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16 Water: A Precious Resource
Jal Hai, To Kal Hai”
“If you have water, you can think of the future”
You are perhaps aware that 22 March is celebrated as the world water day! A school celebrated ‘water day’ and invited posters from the children of your age group. Some of the posters presented on that day are shown in Fig. 16.1. What is the message you get from these posters? Write your observations in your notebook and discuss them in the class.
Have you ever felt a shortage of water at home or at school? Your parents or teachers must very often be advising you not to waste water. No wonder we celebrate water day every year to attract the attention of everybody towards the importance of conserving water.
The amount of water recommended by the United Nations for drinking, washing, cooking and maintaining proper hygiene is a minimum of 50 litres per person per day. This amount is about two and a half buckets of water per person per day. Is your family getting at least this much of water? If yes, you should consider yourself fortunate because millions of people in our country do not get enough water. What about your friends and their families? Share your experience with them. In some places there is an acute shortage of water. Taps running dry, long queues for water (Fig. 16.2), fights, marches and protests for demand of water have become a common sight, especially during summers. Some of the newspaper clippings shown in Fig. 16.3 clearly indicate this message. Is it not true that we face acute shortage of water?
16.1 HOW MUCH WATER IS AVAILABLE
Look at the picture of the earth taken from space. Why does it appear blue? Surely, you can guess! You are aware that about 71% of the earth’s surface is covered with water. Almost all the water on the earth is contained in the seas and oceans, rivers, lakes, ice caps, as groundwater and in the atmosphere. However, most of this water is not fit for human consumption. The water that is fit for use is freshwater. Perform the following activity to estimate roughly the relative amount of water available in some of these sources.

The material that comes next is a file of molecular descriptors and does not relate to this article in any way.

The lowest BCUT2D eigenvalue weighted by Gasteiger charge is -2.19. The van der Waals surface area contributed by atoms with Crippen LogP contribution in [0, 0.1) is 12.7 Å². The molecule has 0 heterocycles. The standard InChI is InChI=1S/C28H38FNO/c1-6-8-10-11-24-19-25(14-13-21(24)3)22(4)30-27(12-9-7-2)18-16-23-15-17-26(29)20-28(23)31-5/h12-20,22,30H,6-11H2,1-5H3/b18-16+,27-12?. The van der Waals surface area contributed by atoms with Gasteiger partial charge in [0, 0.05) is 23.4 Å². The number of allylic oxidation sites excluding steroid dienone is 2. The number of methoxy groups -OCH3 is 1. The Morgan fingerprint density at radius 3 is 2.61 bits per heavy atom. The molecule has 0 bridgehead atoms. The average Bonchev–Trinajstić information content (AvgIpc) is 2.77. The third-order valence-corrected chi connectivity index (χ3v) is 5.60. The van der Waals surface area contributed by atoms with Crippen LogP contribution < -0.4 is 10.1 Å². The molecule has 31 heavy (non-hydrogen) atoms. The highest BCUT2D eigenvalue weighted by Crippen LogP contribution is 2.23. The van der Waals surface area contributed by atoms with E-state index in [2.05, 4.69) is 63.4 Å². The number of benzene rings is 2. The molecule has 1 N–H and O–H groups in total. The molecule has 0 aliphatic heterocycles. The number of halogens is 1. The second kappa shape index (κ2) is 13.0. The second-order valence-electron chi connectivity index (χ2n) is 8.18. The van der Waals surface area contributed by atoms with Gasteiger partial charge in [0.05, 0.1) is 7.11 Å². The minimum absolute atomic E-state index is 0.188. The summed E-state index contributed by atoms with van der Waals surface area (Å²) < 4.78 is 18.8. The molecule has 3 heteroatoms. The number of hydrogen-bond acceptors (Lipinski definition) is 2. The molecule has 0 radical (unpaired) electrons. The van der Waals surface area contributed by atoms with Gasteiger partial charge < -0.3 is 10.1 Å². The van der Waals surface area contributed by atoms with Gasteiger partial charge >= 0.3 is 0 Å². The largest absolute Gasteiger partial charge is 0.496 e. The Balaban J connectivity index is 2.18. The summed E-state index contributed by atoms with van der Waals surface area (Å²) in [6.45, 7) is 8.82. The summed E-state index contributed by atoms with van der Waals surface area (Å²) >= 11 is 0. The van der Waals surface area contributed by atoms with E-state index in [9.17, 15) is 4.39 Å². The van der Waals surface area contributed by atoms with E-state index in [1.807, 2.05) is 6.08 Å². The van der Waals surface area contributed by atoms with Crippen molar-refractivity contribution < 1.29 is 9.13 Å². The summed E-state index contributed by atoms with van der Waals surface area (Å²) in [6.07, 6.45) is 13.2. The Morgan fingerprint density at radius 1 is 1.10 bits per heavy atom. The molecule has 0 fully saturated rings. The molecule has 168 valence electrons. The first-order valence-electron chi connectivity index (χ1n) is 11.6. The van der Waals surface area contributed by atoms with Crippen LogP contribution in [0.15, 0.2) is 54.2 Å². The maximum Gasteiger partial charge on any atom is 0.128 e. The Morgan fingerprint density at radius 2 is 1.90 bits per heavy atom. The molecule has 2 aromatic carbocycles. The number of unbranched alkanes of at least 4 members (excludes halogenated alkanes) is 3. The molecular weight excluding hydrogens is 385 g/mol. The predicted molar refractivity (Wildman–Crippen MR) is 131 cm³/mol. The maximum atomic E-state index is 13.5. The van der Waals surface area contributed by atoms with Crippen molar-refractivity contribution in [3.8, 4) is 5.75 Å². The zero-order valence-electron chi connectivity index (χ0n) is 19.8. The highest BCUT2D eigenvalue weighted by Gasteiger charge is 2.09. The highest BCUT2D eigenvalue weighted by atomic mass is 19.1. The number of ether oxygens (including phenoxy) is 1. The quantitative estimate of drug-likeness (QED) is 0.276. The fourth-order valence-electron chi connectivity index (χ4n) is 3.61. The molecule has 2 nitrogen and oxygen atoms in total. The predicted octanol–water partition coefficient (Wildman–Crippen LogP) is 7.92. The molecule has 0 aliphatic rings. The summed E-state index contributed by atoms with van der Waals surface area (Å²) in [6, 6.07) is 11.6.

1. Mark ‘T’ if the statement is true and ‘F’ if it is false:
(a) The freshwater stored in the ground is much more than that present in the rivers and lakes of the world. (T/F)
(b) Water shortage is a problem faced only by people living in rural areas. (T/F)
(c) Water from rivers is the only source for irrigation in the fields. (T/F)
(d) Rain is the ultimate source of water. (T/F)
2. Explain how groundwater is recharged?
3. There are ten tubewells in a lane of fifty houses. What could be the long term impact on the water table?
4. You have been asked to maintain a garden. How will you minimise the use of water?
5. Explain the factors responsible for the depletion of water table.
6. Fill in the blanks with the appropriate answers:
(a) People obtain groundwater through________ and ________.
(b) Three forms of water are ________, ________ and ________.
(c) The water bearing layer of the earth is ________.
(d) The process of water seepage into the ground is called ________.
7. Which one of the following is not responsbile for water shortage?
(i) Rapid growth of industries
(ii) Increasing population
(iii) Heavy rainfall
(iv) Mismanagement of water resources
8. Choose the correct option. The total water
(i) in the lakes and rivers of the world remains constant.
(ii) under the ground remains constant.
(iii) in the seas and oceans of the world remains constant.
(iv) of the world remains constant
Please refer to attached file for NCERT Class 7 Science Water-A Precious Resource
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